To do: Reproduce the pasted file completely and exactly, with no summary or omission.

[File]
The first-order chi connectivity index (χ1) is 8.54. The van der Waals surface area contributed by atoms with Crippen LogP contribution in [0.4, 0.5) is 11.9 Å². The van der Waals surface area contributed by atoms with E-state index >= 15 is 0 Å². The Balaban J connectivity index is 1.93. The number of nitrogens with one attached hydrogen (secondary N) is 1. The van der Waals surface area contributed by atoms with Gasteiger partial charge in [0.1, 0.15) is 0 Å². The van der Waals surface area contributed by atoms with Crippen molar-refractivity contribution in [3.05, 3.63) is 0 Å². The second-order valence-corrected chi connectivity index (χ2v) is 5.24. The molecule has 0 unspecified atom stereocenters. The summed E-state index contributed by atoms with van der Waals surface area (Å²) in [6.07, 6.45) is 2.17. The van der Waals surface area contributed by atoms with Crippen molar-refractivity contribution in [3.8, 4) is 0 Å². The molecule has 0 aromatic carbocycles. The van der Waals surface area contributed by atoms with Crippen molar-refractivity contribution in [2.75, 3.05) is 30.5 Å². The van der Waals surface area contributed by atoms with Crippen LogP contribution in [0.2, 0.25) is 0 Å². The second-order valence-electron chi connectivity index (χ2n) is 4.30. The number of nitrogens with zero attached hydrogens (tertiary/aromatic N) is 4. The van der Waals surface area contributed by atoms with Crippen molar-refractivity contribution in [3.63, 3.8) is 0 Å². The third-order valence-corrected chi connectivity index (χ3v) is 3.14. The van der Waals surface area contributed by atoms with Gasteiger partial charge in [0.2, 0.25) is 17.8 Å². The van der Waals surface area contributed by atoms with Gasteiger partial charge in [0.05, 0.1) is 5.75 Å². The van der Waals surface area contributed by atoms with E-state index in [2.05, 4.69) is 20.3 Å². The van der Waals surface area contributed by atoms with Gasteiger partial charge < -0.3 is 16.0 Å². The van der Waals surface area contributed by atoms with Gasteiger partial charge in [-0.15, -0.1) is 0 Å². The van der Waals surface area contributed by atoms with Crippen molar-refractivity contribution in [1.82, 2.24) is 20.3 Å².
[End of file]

The first-order chi connectivity index (χ1) is 8.54. The van der Waals surface area contributed by atoms with Crippen LogP contribution in [0.4, 0.5) is 11.9 Å². The van der Waals surface area contributed by atoms with E-state index >= 15 is 0 Å². The Balaban J connectivity index is 1.93. The number of nitrogens with one attached hydrogen (secondary N) is 1. The van der Waals surface area contributed by atoms with Gasteiger partial charge in [0.1, 0.15) is 0 Å². The van der Waals surface area contributed by atoms with Crippen molar-refractivity contribution in [3.05, 3.63) is 0 Å². The second-order valence-corrected chi connectivity index (χ2v) is 5.24. The molecule has 0 unspecified atom stereocenters. The summed E-state index contributed by atoms with van der Waals surface area (Å²) in [6.07, 6.45) is 2.17. The van der Waals surface area contributed by atoms with Crippen molar-refractivity contribution in [3.8, 4) is 0 Å². The molecule has 0 aromatic carbocycles. The van der Waals surface area contributed by atoms with Crippen molar-refractivity contribution in [2.75, 3.05) is 30.5 Å². The van der Waals surface area contributed by atoms with Crippen LogP contribution in [0.2, 0.25) is 0 Å². The second-order valence-electron chi connectivity index (χ2n) is 4.30. The number of nitrogens with zero attached hydrogens (tertiary/aromatic N) is 4. The van der Waals surface area contributed by atoms with Crippen molar-refractivity contribution in [3.63, 3.8) is 0 Å². The third-order valence-corrected chi connectivity index (χ3v) is 3.14. The van der Waals surface area contributed by atoms with Gasteiger partial charge in [0.2, 0.25) is 17.8 Å². The van der Waals surface area contributed by atoms with Gasteiger partial charge in [0.05, 0.1) is 5.75 Å². The van der Waals surface area contributed by atoms with E-state index in [2.05, 4.69) is 20.3 Å². The van der Waals surface area contributed by atoms with Gasteiger partial charge < -0.3 is 16.0 Å². The van der Waals surface area contributed by atoms with Gasteiger partial charge in [-0.15, -0.1) is 0 Å². The van der Waals surface area contributed by atoms with Crippen molar-refractivity contribution in [1.82, 2.24) is 20.3 Å².